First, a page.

Soon Banana magazine will release its second issue, featuring stories on Chinese jewelry, the kawaii lifestyle for men, restaurateur Wilson Tang, fashion designer Sandy Liang, and much more.
“We want to reach anyone of Asian descent (full and partial) and anyone who is just interested in reading about creative, bomb-ass Asians,” co-founders Kathleen Tso and Vicki Ho explained over email. “The intended audience is everyone who celebrates and appreciates Asians and Asian culture.”
And on the name? “The name Banana is meant to be an inside joke,” they said. “For anyone who has ever been called a ‘banana’ (yellow on the outside, white on the inside), you know that it’s a nickname that has been given to many first-generation Asians growing up in the Western world, like us.” But the magazine intends to flip that narrative for readers who don’t quite get it. “It’s not meant to be derogatory but celebratory. For a lot of Asians growing up in the contemporary world (whether in the East or West), we’re being influenced by both cultures. (People growing up in Asia are experiencing Western influences within their own overarching cultures as well as growing up in an Asian household in the West.) Banana represents where those two worlds collide.”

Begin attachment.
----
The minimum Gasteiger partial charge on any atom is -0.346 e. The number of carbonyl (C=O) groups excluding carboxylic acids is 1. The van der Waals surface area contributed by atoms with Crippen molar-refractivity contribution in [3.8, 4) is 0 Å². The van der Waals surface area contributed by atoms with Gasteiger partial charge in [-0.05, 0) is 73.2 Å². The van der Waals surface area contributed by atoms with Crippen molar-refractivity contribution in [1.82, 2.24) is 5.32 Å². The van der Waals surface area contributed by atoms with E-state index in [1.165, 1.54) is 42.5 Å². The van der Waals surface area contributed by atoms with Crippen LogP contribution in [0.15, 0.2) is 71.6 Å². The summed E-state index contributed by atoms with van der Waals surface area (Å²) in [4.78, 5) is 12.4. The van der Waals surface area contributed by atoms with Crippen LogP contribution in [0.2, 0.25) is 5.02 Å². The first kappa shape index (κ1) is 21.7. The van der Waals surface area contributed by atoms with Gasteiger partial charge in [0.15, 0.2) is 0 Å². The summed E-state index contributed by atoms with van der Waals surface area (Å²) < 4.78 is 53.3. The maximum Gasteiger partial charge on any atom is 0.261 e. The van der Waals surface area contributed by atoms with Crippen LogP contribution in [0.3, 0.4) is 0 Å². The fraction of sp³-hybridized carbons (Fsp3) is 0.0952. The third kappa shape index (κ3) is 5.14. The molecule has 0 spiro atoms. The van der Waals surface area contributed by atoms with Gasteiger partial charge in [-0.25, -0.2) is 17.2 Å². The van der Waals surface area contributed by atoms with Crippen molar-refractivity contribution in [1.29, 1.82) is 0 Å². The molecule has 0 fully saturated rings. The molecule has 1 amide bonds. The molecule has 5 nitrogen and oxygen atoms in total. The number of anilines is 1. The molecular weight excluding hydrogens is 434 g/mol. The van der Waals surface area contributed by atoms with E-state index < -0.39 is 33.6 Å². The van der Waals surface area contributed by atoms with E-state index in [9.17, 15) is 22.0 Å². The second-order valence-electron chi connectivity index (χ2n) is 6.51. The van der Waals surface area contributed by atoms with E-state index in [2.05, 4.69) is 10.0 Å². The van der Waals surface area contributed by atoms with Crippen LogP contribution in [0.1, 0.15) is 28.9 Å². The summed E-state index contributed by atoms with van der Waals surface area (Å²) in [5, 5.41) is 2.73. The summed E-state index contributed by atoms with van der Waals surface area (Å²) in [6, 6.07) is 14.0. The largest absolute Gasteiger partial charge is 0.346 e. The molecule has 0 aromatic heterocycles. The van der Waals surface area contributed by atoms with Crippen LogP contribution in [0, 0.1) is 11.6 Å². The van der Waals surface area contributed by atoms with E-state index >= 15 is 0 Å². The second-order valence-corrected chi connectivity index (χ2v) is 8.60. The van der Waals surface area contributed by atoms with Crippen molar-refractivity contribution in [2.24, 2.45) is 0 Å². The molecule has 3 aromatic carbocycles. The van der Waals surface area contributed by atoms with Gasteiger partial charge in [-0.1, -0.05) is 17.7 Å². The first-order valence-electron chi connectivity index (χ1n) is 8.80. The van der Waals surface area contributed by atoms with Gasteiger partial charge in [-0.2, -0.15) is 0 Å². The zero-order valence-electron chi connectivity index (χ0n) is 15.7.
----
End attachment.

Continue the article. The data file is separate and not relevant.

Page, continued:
In Banana’s second issue, Tso writes about living in Chinatown:
Every now and then as I exit the Grand St. BD subway station, I overhear visitors and tourists take a big whiff of the fish markets that occupy two corners on the Chrystie/Grand cross streets, pinch their nose and joke, “Oh man, we’re definitely in Chinatown now.” And however foul the smell gets in the summertime, I’ll never tire of the fresh seafood scent that I see as a defining element of the neighborhood. I have only been able to call Chinatown home for a little over two years, but the stretch of my block–on Chrystie from Grand to Hester–offers a taste of all the characteristics that shape the neighborhood. I have become absolutely enamored with all the quirks and people that occupy the stretch. It’s hard not to be reminded of my summers growing up in Taiwan as I walk past fold-out tables with rows of silky bras outside storefronts and carefully dodge Chinese men’s loogies on the street. And although most people come to the block to wait in line at Wah Fung No. 1 Fast Food for their famous $5 pork over rice, stop in for a bubble tea at Kung Fu Tea or score cheap fruit and vegetables at the corner, if you look deeper there’s more.
Her words run alongside photos of Chrystie Street taken by Chinese-American photographer An Rong Xu — someone who’s spent a lot of time venturing around the area.
The second issue of the magazine is part of a Kickstarter campaign that ends on February 8. For more on the ever-evolving world of art books, zines, small presses, and indie magazines, check out the Cut’s monthly column Zine and Heard.